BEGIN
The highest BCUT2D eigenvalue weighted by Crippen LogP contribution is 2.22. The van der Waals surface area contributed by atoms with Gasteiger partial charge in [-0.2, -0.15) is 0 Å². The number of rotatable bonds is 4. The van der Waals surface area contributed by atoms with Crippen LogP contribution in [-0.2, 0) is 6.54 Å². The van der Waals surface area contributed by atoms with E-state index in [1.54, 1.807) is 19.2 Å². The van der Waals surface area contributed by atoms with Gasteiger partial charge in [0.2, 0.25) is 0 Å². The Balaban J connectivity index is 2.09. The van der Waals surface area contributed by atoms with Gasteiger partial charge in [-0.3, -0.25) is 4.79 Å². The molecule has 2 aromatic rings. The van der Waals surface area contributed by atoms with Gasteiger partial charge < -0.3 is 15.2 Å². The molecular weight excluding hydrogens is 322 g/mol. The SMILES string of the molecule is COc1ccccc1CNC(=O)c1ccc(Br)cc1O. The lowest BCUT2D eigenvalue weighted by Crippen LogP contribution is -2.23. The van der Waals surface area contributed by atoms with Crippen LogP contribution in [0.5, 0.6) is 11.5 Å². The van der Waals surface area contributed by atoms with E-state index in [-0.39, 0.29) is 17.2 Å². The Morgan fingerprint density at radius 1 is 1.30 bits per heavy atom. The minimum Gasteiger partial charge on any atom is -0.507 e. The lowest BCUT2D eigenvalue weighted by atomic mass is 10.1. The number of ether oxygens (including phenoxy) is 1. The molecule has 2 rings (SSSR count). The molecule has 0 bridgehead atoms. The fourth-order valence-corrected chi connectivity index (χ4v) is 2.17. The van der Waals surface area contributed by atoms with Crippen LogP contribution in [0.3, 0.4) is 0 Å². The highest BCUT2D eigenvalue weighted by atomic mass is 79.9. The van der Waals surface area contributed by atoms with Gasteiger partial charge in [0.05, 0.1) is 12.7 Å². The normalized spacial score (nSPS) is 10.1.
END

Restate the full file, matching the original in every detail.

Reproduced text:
The highest BCUT2D eigenvalue weighted by Crippen LogP contribution is 2.22. The van der Waals surface area contributed by atoms with Gasteiger partial charge in [-0.2, -0.15) is 0 Å². The number of rotatable bonds is 4. The van der Waals surface area contributed by atoms with Crippen LogP contribution in [-0.2, 0) is 6.54 Å². The van der Waals surface area contributed by atoms with E-state index in [1.54, 1.807) is 19.2 Å². The van der Waals surface area contributed by atoms with Gasteiger partial charge in [0.2, 0.25) is 0 Å². The Balaban J connectivity index is 2.09. The van der Waals surface area contributed by atoms with Gasteiger partial charge in [-0.3, -0.25) is 4.79 Å². The molecule has 2 aromatic rings. The van der Waals surface area contributed by atoms with Gasteiger partial charge < -0.3 is 15.2 Å². The molecular weight excluding hydrogens is 322 g/mol. The SMILES string of the molecule is COc1ccccc1CNC(=O)c1ccc(Br)cc1O. The lowest BCUT2D eigenvalue weighted by Crippen LogP contribution is -2.23. The van der Waals surface area contributed by atoms with Crippen LogP contribution in [0.5, 0.6) is 11.5 Å². The van der Waals surface area contributed by atoms with E-state index in [-0.39, 0.29) is 17.2 Å². The Morgan fingerprint density at radius 1 is 1.30 bits per heavy atom. The minimum Gasteiger partial charge on any atom is -0.507 e. The lowest BCUT2D eigenvalue weighted by atomic mass is 10.1. The number of ether oxygens (including phenoxy) is 1. The molecule has 2 rings (SSSR count). The molecule has 0 bridgehead atoms. The fourth-order valence-corrected chi connectivity index (χ4v) is 2.17. The van der Waals surface area contributed by atoms with Crippen LogP contribution in [0.3, 0.4) is 0 Å². The highest BCUT2D eigenvalue weighted by atomic mass is 79.9. The van der Waals surface area contributed by atoms with Gasteiger partial charge in [0.05, 0.1) is 12.7 Å². The normalized spacial score (nSPS) is 10.1.